“Well, I’ve been here 20 years and they’ve never been sold out as long as I’ve been here,” Pelee Island Mayor Rick Masse said.
Why the drop in interest?
“I would say the majority of it is hunters are getting older and the younger generation are not coming in behind them as rapidly as they were in the past,” Masse said.
“Obviously we took a big hit with the cross border issues and most of the hunters are starting to get older and they’re unable to do it now.”
But hunters still seem to come from as many places as they always have - this year from 18 American states, four provinces, and even a few from Mexico.
It all translates into big cash for the municipality.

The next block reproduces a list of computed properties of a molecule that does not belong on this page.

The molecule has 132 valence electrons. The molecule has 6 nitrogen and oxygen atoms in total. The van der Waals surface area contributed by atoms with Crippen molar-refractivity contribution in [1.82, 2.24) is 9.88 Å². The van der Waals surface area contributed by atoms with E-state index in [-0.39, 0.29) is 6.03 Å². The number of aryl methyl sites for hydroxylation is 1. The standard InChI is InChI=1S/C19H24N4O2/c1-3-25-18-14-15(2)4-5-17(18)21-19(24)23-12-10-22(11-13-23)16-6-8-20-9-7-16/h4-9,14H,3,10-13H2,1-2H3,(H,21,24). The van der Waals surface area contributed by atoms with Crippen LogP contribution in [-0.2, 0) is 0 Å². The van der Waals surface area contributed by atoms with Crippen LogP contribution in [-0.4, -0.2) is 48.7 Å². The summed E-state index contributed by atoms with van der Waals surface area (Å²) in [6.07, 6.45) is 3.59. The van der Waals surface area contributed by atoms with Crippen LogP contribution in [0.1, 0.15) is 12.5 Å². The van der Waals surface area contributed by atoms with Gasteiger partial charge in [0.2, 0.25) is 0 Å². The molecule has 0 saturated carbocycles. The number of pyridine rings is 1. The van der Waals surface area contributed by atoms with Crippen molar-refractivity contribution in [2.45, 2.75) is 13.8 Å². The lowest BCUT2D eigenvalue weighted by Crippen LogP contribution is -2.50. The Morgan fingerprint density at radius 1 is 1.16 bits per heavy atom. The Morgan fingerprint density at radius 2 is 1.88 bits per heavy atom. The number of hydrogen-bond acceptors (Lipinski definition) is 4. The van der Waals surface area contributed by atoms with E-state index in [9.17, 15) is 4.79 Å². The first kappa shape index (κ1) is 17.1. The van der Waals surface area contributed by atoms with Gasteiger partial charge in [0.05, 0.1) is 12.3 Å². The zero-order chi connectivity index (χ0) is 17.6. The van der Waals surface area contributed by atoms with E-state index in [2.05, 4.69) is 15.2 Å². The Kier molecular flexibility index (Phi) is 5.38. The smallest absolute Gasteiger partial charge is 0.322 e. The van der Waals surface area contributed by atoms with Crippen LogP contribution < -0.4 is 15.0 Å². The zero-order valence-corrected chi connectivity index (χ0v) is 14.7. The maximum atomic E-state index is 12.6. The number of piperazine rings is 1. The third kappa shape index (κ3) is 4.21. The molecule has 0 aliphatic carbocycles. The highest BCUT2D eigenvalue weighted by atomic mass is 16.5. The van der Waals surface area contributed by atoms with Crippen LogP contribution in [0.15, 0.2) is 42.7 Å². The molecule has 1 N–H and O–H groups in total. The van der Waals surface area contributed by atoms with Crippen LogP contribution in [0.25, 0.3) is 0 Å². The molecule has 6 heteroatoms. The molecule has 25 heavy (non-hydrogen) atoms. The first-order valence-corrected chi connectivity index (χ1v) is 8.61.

Licences account for as much as $300,000 in revenue for the township with spinoff activity - such as lodging and food - bringing in as much as “half a million to $600,000,” said Masse.
As many as 13,500 pheasants are released for the hunt although in past years it’s been as high as 20,000.
The young pheasants are brought to the island at six or seven weeks of age from various distributors in southwestern Ontario, and from there are raised at the Pelee Island Pheasant Farm, run by the municipality.
Asked if there’s never been any controversy over the hunt, such as protests by animal rights activists, Masse said no.
Will the hunt continue long into the future?
“We take a look at it every year and we make a decision,” he said.
“There is no short term decision to stop the hunt.
“It’s been a tradition in our community since the 1930s and I would expect it to continue,” he said.